by Christie Chisholm, LocalFlavor Magazine, July 2011
Brasserie La Provence, that fabulous French restaurant perched on the gateway to Nob Hill (with the best darn truffle fries in existence), is changing hands. Although the transfer of ownership isn’t official yet, Steve Paternoster has an agreement to sell La Provence to Executive Chef Claus Hjortkjaer, Linda Hjortkjaer (both formerly of Le Café Miche Bistro) and Caryl Cochran, and the trio are managing the place now. Cochran says they hope the transfer will be official this fall. The restaurant you know and love will stay mostly the same, but the new owners plan to add a few perks, like cooking classes Claus is kicking off Tuesday, July 12. For $40, learn how to make vichyssoise with applewood smoked bacon and fresh chives, cordon bleu and crème brûlée. Class starts at 6 p.m. (3001 Central NE, 505.254.7644). For more information, visit www.laprovencenobhill.com.
Hey, it’s the Fourth of July! Don’t be one of those irresponsible people who start fires by trying to do the whole firework thing at home. This is not the year. Instead, get your firework fix at Balloon Fiesta Park (4401 Alameda NE), where festivities will be going from 3 to 10 p.m., with live music, fry bread (and lots of other kinds of food), activities for children like face painting and fun jumps, and a whole lot of grass to play on. You can park at the park for $10, or you can go the Park & Ride route for $1 or less. For all the details, visit www.cabq.gov/events.
Dance, opera, storytelling, musical composition and traditional theater—that’s what The Filling Station’s SOLOFEST has to offer this year. From Friday, July 8, through Sunday, July 17, performers from Albuquerque, Santa Fe, Los Angeles and San Francisco (17 of them) take the stage with their one-woman and one-man shows. There’s an acapella opera in 24 personalities, and then a post-apocalyptic dance opera. There are stories about kids who make model airplanes and women who dream of George Clooney. There are world folktales and Gospel music. Basically, there’s something for all of you. And then there are workshops. Individual shows and workshops are $10, or you can get a festival pass for a mere $35. Get reservations by calling 917.449.9519 or e-mailing email@example.com, or buy tickets online at www.brownpapertickets.com. For descriptions of shows and all other pertinent information, visit www.fillingstationabq.com. 1024 Fourth Street SW.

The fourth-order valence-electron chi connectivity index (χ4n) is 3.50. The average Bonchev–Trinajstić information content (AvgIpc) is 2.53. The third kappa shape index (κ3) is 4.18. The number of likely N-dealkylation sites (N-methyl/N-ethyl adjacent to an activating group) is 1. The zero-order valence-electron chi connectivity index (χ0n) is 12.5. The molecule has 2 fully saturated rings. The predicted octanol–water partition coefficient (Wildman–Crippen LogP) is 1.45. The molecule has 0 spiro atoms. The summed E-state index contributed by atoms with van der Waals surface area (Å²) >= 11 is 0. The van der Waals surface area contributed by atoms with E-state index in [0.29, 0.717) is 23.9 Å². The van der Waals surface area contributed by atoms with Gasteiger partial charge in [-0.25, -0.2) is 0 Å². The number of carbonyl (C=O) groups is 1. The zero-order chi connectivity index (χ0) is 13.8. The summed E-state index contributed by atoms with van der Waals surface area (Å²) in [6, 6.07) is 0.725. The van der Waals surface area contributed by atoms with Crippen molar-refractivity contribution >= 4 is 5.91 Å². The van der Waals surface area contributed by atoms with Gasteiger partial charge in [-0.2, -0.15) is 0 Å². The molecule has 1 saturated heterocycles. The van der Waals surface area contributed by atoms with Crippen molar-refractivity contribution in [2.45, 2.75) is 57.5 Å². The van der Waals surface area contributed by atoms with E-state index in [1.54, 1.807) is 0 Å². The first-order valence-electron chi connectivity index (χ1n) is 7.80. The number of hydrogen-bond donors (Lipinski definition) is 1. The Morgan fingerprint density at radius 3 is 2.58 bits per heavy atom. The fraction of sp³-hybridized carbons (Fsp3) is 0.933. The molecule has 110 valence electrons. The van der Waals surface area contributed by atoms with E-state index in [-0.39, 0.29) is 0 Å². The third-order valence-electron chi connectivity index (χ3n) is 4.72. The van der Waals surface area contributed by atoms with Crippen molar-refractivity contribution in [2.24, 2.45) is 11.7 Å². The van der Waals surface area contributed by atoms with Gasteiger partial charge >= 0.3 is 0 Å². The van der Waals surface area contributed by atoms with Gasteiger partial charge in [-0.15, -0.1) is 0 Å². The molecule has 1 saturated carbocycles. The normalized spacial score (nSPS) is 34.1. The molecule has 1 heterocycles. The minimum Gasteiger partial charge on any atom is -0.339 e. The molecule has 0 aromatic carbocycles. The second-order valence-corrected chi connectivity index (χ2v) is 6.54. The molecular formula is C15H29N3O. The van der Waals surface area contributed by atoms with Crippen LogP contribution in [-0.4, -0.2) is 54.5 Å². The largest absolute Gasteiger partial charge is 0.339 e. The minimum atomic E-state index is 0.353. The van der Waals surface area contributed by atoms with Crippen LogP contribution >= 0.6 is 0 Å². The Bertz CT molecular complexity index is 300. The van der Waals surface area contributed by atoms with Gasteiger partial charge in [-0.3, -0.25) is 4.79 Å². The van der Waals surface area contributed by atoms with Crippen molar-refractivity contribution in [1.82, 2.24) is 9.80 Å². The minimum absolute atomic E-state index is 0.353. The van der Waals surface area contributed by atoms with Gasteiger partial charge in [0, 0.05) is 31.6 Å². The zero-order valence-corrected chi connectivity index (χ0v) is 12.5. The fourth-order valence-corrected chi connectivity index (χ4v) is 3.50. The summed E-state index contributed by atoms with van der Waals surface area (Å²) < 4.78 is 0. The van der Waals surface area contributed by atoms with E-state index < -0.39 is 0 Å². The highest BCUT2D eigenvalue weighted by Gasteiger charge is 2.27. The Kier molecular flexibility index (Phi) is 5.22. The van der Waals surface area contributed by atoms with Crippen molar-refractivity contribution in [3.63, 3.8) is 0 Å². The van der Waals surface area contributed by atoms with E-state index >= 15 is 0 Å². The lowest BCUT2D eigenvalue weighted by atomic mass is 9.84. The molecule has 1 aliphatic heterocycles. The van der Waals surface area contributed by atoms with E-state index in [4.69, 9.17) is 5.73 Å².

Santa Fe usually gets all the credit for artistic prowess, despite the fact that Albuquerque’s also busting with right-brain beautifications. But according to AmericanStyle Magazine, Burque’s got some of the best art in the country. In its “Top 25 Art Destinations: Big Cities” breakdown, Albuquerque’s listed as No. 6, coming in behind New York and Chicago but beating out Los Angeles, Portland, San Diego and Atlanta. Makes you look at all those giant pots on I-40 a little differently, doesn’t it?
And while we’re talking about local recognition, I want to give a little shout-out to Hyatt Regency Tamaya pastry chef Darci Rochau, who won a competition on “The Food Network Challenge.” After taking home second place in the 2010 New Mexico Museum of Natural History Foundation’s “Chocolate Fantasy” contest, Rochau and her husband were contacted by The Food Network and asked to go on the show. The challenge? Create a chocolate sculpture in an “Old West” theme in less than eight hours. The couple crafted a 5-foot train out of pure cocoa bliss called “The Transcontinental,” and with it they nabbed first. Congratulations to the Rochaus.